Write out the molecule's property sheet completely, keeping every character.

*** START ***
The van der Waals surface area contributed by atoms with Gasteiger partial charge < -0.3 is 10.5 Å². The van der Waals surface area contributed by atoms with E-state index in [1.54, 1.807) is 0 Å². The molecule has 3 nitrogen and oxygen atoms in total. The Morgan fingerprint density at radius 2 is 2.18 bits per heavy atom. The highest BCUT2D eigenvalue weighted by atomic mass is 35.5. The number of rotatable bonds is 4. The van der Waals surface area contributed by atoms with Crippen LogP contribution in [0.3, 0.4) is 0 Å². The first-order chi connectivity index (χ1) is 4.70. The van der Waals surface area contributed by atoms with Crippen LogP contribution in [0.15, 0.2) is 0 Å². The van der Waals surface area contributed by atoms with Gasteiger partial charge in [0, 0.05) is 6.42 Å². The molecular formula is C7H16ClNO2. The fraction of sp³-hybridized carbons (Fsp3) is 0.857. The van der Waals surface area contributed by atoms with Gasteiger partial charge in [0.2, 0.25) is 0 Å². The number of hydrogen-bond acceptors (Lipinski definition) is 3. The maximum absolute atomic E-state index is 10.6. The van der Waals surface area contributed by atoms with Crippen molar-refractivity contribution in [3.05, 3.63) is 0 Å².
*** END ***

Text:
The van der Waals surface area contributed by atoms with Gasteiger partial charge < -0.3 is 10.5 Å². The van der Waals surface area contributed by atoms with E-state index in [1.54, 1.807) is 0 Å². The molecule has 3 nitrogen and oxygen atoms in total. The Morgan fingerprint density at radius 2 is 2.18 bits per heavy atom. The highest BCUT2D eigenvalue weighted by atomic mass is 35.5. The number of rotatable bonds is 4. The van der Waals surface area contributed by atoms with Crippen LogP contribution in [0.3, 0.4) is 0 Å². The first-order chi connectivity index (χ1) is 4.70. The van der Waals surface area contributed by atoms with Crippen LogP contribution in [0.15, 0.2) is 0 Å². The van der Waals surface area contributed by atoms with Gasteiger partial charge in [0, 0.05) is 6.42 Å². The molecular formula is C7H16ClNO2. The fraction of sp³-hybridized carbons (Fsp3) is 0.857. The van der Waals surface area contributed by atoms with Gasteiger partial charge in [0.2, 0.25) is 0 Å². The number of hydrogen-bond acceptors (Lipinski definition) is 3. The maximum absolute atomic E-state index is 10.6. The van der Waals surface area contributed by atoms with Crippen molar-refractivity contribution in [3.05, 3.63) is 0 Å².